Tony Aspler, "Sudden Subway," in The Listener (© British Broadcasting Corp. 1976; reprinted by permission of Tony Aspler), Vol. 95, No. 2448, March 11, 1976, p. 318.∗

Russell Davies

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An enthusiasm for jazz is something very difficult to convey, and to justify, in fictional forms. The music inspires in its adherents a specific kind of hero-worship, and a simple Kameradschaft, which it is almost impossible to integrate into contexts where more complicated social and personal values are simultaneously in play….

As a preface to the two novellas in [The Bass Saxophone], the exiled Czech writer Josef Skvorecky offers a short and passionate essay under the multiply ironic title of "Red Music". Here jazz appears in its familiar historical and international role as a symbol (and a breeding-ground) of anti-authoritarian attitudes; and Skvorecky, writing from Toronto, leaves no doubt as to the revealing smoothness of the change-over from one cultural oppression to another as the Nazis pulled out and the Russians moved in….

"Emöke", the first and less assured of the stories, takes place, at a recreation centre where our narrator is taking a dismal organized vacation. He becomes swiftly attracted to Emöke, a slender Hungarian girl…. The story never quite liberates itself from the standard wistfulness of unconsummated holiday romance, and consoles itself in the end with a rather disappointingly extended sneer at the schoolmaster rival, who has scarcely been allowed to exist except as a target for righteous indignation. But in its poetic evocation of Emöke, a hurt and delicate creature with an array of spiritual cravings that do not augur well for her future stability, the story has a compensating depth of soulful concern.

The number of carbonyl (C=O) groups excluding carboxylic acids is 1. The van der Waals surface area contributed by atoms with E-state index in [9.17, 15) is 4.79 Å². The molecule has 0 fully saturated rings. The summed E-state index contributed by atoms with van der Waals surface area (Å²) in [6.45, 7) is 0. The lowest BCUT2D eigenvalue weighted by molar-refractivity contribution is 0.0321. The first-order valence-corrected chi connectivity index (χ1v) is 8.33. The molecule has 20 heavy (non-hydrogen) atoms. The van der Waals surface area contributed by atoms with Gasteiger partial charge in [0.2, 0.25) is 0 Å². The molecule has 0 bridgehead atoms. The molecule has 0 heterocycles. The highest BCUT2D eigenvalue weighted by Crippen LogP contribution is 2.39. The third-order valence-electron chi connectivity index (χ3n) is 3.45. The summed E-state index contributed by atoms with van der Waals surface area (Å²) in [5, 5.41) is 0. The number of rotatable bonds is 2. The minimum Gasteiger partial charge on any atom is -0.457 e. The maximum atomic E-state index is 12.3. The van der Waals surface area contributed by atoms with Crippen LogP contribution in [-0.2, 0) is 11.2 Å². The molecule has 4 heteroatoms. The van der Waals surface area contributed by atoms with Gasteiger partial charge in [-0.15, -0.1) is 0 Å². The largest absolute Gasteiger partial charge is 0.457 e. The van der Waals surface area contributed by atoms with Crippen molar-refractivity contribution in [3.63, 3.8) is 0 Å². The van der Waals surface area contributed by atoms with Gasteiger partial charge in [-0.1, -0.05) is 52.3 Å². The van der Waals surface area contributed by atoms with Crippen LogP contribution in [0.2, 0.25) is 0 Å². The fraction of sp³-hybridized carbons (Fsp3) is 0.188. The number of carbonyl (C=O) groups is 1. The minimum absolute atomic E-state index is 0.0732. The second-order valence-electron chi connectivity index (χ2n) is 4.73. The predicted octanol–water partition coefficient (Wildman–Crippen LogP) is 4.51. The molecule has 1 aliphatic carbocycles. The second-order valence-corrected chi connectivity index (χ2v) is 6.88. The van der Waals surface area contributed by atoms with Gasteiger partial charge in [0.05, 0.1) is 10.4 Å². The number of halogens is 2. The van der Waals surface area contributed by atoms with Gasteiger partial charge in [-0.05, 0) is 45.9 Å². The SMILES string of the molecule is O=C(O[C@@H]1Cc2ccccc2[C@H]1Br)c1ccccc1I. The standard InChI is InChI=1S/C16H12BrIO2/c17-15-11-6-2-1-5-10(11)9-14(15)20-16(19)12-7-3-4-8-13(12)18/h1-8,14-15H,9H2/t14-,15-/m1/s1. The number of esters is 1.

It must be said that Skvorecky's lingering style, in the more dreamily associative passages, is not easy to get on with, for it goes in for clauses suspended into infinity while huge parentheses rumble by….

Things are altogether better in the title-story, where music (in "Emöke" a mere undercurrent identified jointly with eroticism and the fundamental good intentions of Skvorecky's hero) emerges as a full symbolic and ideological force. The shape of the tale is extremely simple. A teenage Czech saxophone-player, in wartime,… is drawn into deputizing with a band whose own sax-man seems to be indisposed. But it is a German band … and the young Czech has to disguise himself in order to participate. The boy's woefully mixed feelings as he embarks on the job … could easily have been the heart of the story, but in an unforeseen climax, the real saxophonist returns in mid-evening to reclaim his role: "the bass saxophone player inhaled, and then a terrible, sombre, prehistoric tone exploded over the stage…."

Our young Czech has scarcely got over the shock of hearing the instrument played in a manner he can at least associate with his dreams of far-off Chicago …, when the local German commandant unmasks him and boots him off the premises. In a moving conclusion, Skvorecky's narrator looks back on the occasion, and the confused, compromised and finally truncated opportunity for fulfilment it offered, and he is filled with a sense of his own severance, in time and place, from his past. With the help of the "Red Music" essay, it is easy to see in him the figure of Skvorecky himself, looking back from his land of exile and seeing himself trapped forever in the yearnings and impossibilities of those days…. This is a poignant reversal of the hopes of the young jazzman on the inside, looking out; and Skvorecky's particular triumph is that he has been able to focus such emotion on an object which, in my experience, invariably occasions merriment.